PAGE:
Green Bay Packers

Do the Packers Really Need A True WR2?

Photo Credit: Cary Edmondson (USA TODAY Sports)

It’s safe to say the Green Bay Packers are pretty banged-up. Critical injuries on both sides of the ball forced a “next man up” mentality, and for the most part, the Packers have persevered.

On the offensive line, Green Bay has yet to play their All-Pro left tackle. Their replacement left tackle (and key starter at guard) missed a few weeks, and now their promising rookie center will miss time with an ankle injury. On the defensive side of the ball, they sorely lack their best pass rusher and Pro Bowl cornerback, and their No. 2 options at both positions are in danger of missing the next game. Darnell Savage is in concussion protocol.

The injuries to the O-line forced the offense to adapt, using the tight ends as blockers more frequently and changing the tempo. But one of the most essential players missing right now on offense is Marquez Valdes-Scantling, who has been out since Week 3 with a hamstring injury. MVS’s absence creates a massive hole in Matt LaFleur’s game plan. No other skill position player on the roster is as fast and capable of stretching the offense as MVS, and as the team’s WR2, his volume of targets has gone elsewhere.

Without Valdes-Scantling, who has been the Packers’ WR2, and what exactly does that role mean?

Green Bay’s offense mainly runs through WR1 Davante Adams and the ground game thus far. Aaron Rodgers will stop giving the ball to Adams when someone can stop him, so Adams’ volume isn’t a problem. With 46 receptions on 66 targets, 668 yards, and two touchdowns, his role is cemented. But if you’re looking for a WR2, it’s a much more complicated question. What defines the role?

Even if you want to go for the literal definition of “wide receiver seeing the second-most action,” it still depends on what metric you use. If it’s targets you seek, MVS is still WR2 despite missing three games (16). Next by that metric is Allen Lazard with 15. Maybe you only count catches? In that case, your WR2 is the returning veteran Randall Cobb (11). Neat, but what about yards? Ideally, those caught balls go for some distance. Once again, your WR2 is Cobb, who has the third-most receiving yards on the team (157).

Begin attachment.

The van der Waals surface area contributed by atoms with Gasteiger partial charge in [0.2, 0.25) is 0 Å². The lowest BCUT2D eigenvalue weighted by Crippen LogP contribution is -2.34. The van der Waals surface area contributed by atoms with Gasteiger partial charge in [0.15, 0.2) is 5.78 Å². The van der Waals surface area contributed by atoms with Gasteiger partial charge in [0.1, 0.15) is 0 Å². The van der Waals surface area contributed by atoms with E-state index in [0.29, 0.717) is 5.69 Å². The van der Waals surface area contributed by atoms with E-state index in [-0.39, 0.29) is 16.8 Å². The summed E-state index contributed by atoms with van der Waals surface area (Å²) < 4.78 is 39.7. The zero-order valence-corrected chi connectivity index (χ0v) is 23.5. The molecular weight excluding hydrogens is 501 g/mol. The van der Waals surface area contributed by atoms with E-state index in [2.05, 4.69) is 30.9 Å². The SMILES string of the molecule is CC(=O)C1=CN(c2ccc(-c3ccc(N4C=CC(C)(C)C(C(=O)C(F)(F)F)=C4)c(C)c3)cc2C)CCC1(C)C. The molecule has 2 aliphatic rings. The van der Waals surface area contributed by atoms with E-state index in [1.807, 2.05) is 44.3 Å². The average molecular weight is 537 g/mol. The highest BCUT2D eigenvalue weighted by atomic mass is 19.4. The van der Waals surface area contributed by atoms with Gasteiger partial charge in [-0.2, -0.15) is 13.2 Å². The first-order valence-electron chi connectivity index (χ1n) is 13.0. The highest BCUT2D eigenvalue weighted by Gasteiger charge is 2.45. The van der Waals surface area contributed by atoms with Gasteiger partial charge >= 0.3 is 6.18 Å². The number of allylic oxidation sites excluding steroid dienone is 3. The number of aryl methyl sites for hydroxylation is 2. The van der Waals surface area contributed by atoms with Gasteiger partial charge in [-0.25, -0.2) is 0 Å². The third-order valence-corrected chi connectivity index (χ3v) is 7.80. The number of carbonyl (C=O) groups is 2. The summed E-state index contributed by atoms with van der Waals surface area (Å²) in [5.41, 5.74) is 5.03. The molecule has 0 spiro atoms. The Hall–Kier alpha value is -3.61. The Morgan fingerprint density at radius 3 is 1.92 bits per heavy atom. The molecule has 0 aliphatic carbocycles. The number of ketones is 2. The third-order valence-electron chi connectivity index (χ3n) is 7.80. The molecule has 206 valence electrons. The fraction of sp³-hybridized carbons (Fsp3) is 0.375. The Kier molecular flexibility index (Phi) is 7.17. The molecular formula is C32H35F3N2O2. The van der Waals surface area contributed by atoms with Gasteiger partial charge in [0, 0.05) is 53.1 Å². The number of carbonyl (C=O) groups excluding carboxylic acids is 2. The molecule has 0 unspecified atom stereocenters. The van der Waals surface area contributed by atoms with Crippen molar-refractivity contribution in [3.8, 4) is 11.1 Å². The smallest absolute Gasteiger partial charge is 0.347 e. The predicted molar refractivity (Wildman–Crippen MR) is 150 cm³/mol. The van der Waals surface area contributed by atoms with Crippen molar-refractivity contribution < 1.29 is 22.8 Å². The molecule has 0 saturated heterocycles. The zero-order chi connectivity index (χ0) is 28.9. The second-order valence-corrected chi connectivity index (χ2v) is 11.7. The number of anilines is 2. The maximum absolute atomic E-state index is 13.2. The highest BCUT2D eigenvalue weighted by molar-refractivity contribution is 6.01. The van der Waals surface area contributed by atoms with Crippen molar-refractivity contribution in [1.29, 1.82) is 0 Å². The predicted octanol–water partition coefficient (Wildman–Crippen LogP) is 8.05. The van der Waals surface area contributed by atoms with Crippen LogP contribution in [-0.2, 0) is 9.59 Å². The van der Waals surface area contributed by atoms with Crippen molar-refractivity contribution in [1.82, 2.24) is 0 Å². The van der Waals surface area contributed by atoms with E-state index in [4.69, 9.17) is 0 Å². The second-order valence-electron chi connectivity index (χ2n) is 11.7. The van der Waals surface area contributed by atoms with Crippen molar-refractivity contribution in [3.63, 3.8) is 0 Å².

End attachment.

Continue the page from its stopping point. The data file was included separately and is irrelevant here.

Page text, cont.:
Okay, but what about touchdowns? Those are pretty important. In that case, both Cobb and Adams are tied for the second-most receiving touchdowns with two each. By most of these metrics, Cobb appears to take the mantle of WR2, and it’s clear he’s taken a much more significant role in the offense following MVS’s stint on IR.

However, things get more interesting if we look at the receiving stats without focusing on a specific position. Adding the running backs and tight ends into the mix paints a different picture.

Aaron Jones (23) and Robert Tonyan (20) are decently ahead of the non-Adams receivers in terms of targets. Jones has the second-most receptions (21), while Tonyan ties Cobb’s 11. Yards? Jones is second on the team with 166. Jones also leads the entire team in reception touchdowns with four (all numbers via pro-football-reference.com).

While Cobb is the Packers’ second-most impactful wide receiver, Jones is most deserving of the title WR2 even though he’s a running back. Paying running backs is always polarizing, but Jones proves he’s not just a running back — he’s an offensive weapon. His role in the passing game complements his explosive running ability, giving LaFleur a powerful option regardless of his official designation.

And that’s the beauty of LaFleur’s offense: The position ultimately doesn’t matter as long as the offense keeps moving. These aren’t the days of the Mike McCarthy offense, where you had WR1 Jordy Nelson and WR2 Randall Cobb. With his “illusion of complexity” mantra, LaFleur will use his players in different ways and feature different players every week.

Lazard might not have gaudy numbers for a wide receiver, but he’s such a great blocker that he’s always a threat to score. Marcedes Lewis is viewed as a blocking tight end, but when he catches the ball, he makes the most of it. Green Bay’s running backs have soft hands and sharp route running, and they play a massive role in the passing game.

So the Packers may not have a dominant WR2 in the same sense that the rest of the NFL does, but it doesn’t matter. This isn’t fantasy football. LaFleur has playmakers and role players that keep the train moving. Maybe Lazard catches two TDs one week and is quiet for the next three as Tonyan has some breakout games. As long as the Packers keep finding ways to win, the volume doesn’t matter.

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